Microsoft's Skype for Business to arrive in mid-April

A new user interface will make Skype for Business look and feel more like the consumer version of the video-calling software.

Mary Jo Foley
Mary Jo Foley has covered the tech industry for 30 years for a variety of publications, including ZDNet, eWeek and Baseline. She is the author of Microsoft 2.0: How Microsoft plans to stay relevant in the post-Gates era (John Wiley & Sons, 2008). She also is the cohost of the "Windows Weekly" podcast on the TWiT network.
Mary Jo Foley
2 min read

The Skype for Business client. Microsoft

Microsoft has now pinned a more specific date on the coming Skype for Business client.

The Lync client replacement will be rolling out "as an update to Lync on April 14th as part of Office monthly updates," according to a Microsoft blog post, though IT administrators will be able to control how and when the Skype for Business update is rolled out to users.

Customers currently using Lync Online with Office 365 ProPlus, Office 365 Business Premium or Office 2013 will see the new Skype for Business client replace the Lync client. But those using Lync Server today will continue to see the Lync UI as the default experience.

A Microsoft spokesperson said the plan is to roll out the Skype for Business client "to all customers by the end of May." Microsoft also will be automatically updating the Lync Online Service to "Skype for Business Online" by the end of May.

When it rolled out the public preview of Skype for Business -- aka Lync -- in mid-March, Microsoft officials had said to expect general availability of the new client, server and services to happen in April.

The new Skype for Business Server will be available for download from Microsoft's Volume Licensing Service Center on May 1, the spokesperson confirmed.

As Microsoft officials noted in March, the public Office 16 preview currently includes the Skype for Business client preview.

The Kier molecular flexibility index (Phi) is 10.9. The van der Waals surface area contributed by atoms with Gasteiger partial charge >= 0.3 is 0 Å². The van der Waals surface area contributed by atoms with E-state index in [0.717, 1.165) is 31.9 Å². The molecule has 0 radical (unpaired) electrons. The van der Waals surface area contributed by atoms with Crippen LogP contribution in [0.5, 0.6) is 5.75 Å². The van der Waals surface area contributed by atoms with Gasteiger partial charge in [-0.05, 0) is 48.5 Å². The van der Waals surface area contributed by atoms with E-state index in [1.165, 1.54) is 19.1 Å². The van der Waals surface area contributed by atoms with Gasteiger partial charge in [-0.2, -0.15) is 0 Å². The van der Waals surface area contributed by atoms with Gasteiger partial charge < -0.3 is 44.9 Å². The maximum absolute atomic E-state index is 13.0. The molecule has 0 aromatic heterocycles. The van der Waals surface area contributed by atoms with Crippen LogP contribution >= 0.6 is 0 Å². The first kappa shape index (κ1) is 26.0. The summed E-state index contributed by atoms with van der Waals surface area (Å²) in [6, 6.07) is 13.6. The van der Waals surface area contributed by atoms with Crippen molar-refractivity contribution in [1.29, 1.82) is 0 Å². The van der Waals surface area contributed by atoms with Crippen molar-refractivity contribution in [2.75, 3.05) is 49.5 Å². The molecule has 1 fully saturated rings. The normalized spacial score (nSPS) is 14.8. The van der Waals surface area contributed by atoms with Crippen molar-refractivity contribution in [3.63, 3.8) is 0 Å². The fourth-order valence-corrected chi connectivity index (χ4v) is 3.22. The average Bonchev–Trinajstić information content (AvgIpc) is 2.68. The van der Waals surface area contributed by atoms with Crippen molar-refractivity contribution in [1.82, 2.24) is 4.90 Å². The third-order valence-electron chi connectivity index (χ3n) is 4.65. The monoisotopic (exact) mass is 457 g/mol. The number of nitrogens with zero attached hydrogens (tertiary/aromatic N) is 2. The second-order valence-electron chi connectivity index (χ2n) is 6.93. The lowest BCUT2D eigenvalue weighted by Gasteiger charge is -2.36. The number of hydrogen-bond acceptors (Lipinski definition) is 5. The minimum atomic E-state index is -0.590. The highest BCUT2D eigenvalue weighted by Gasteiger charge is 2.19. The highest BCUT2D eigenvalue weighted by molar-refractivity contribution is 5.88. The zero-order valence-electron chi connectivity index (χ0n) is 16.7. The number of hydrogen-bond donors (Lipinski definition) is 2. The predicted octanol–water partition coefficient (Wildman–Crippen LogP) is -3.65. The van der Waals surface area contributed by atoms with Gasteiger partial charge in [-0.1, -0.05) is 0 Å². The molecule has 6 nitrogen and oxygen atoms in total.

While rebranding is a big piece of change from Lync to Skype for Business, there are some new features that Lync client users will see, too, as part of the transition.

The new user interface will make Skype for Business look and feel more like the consumer version of the Skype video-calling software. The contacts list, presence indicators, buttons, icons and app sounds will be consistent. But many of the Lync-specific features, like the Quick Actions button, allowing users to IM or call a contact with a single click, will still be there, too.

Call Monitor -- which allows users to move back and forth between a full Skype for Business window and a compact view of that window -- will be part of Skype for Business client. The full set of emoticons available with Skype consumer will be available to Skype for Business users, as well.

There will be a new "Call via Work" feature available only to those with Skype for Business Server 2015. This feature allows enterprise users to make voice calls from the Skype for Business client. Call for Work routes voice calls from Skype for Business to the originator's desktop phone.

Skype directory integration also is only available to those with Skype for Business Server 2015. This feature allows Skype for Business users to connect over the Internet with existing Skype commercial users.

And despite the name change, Skype for Business will continue to run on the Lync backbone, not the Skype backbone, as officials said last year.

This story originally appeared at ZDNet under the headline "Microsoft to kick off Skype for Business rollout on April 14."